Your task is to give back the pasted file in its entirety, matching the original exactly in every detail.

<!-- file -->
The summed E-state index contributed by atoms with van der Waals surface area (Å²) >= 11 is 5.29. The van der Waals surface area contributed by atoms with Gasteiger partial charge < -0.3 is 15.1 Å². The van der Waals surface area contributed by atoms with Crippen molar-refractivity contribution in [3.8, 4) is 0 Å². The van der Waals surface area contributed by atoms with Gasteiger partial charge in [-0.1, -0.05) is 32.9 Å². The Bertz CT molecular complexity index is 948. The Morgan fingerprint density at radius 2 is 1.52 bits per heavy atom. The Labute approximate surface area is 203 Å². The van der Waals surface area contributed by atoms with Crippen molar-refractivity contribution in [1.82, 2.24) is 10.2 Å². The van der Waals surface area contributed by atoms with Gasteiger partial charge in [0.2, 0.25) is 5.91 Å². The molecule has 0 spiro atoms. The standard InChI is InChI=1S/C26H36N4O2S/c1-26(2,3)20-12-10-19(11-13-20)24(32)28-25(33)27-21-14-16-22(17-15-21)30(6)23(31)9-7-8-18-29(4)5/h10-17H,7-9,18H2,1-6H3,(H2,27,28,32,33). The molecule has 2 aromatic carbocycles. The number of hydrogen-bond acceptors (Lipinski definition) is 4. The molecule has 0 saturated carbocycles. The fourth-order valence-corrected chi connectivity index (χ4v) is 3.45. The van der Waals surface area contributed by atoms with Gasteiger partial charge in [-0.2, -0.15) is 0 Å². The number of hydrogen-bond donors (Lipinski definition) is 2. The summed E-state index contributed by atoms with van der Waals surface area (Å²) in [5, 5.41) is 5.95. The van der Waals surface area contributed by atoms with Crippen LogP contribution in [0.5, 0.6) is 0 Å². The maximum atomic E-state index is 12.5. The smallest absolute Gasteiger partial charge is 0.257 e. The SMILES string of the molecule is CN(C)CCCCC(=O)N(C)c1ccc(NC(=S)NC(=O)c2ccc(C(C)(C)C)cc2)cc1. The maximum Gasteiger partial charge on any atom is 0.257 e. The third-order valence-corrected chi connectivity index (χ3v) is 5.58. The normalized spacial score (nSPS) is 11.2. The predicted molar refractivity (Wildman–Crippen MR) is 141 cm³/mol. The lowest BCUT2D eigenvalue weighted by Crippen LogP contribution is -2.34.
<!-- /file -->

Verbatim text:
The summed E-state index contributed by atoms with van der Waals surface area (Å²) >= 11 is 5.29. The van der Waals surface area contributed by atoms with Gasteiger partial charge < -0.3 is 15.1 Å². The van der Waals surface area contributed by atoms with Crippen molar-refractivity contribution in [3.8, 4) is 0 Å². The van der Waals surface area contributed by atoms with Gasteiger partial charge in [-0.1, -0.05) is 32.9 Å². The Bertz CT molecular complexity index is 948. The Morgan fingerprint density at radius 2 is 1.52 bits per heavy atom. The Labute approximate surface area is 203 Å². The van der Waals surface area contributed by atoms with Crippen molar-refractivity contribution in [1.82, 2.24) is 10.2 Å². The van der Waals surface area contributed by atoms with Gasteiger partial charge in [0.2, 0.25) is 5.91 Å². The molecule has 0 spiro atoms. The standard InChI is InChI=1S/C26H36N4O2S/c1-26(2,3)20-12-10-19(11-13-20)24(32)28-25(33)27-21-14-16-22(17-15-21)30(6)23(31)9-7-8-18-29(4)5/h10-17H,7-9,18H2,1-6H3,(H2,27,28,32,33). The molecule has 2 aromatic carbocycles. The number of hydrogen-bond acceptors (Lipinski definition) is 4. The molecule has 0 saturated carbocycles. The fourth-order valence-corrected chi connectivity index (χ4v) is 3.45. The van der Waals surface area contributed by atoms with Gasteiger partial charge in [-0.2, -0.15) is 0 Å². The number of hydrogen-bond donors (Lipinski definition) is 2. The summed E-state index contributed by atoms with van der Waals surface area (Å²) in [5, 5.41) is 5.95. The van der Waals surface area contributed by atoms with Crippen LogP contribution in [0.5, 0.6) is 0 Å². The maximum atomic E-state index is 12.5. The smallest absolute Gasteiger partial charge is 0.257 e. The SMILES string of the molecule is CN(C)CCCCC(=O)N(C)c1ccc(NC(=S)NC(=O)c2ccc(C(C)(C)C)cc2)cc1. The maximum Gasteiger partial charge on any atom is 0.257 e. The third-order valence-corrected chi connectivity index (χ3v) is 5.58. The normalized spacial score (nSPS) is 11.2. The predicted molar refractivity (Wildman–Crippen MR) is 141 cm³/mol. The lowest BCUT2D eigenvalue weighted by Crippen LogP contribution is -2.34.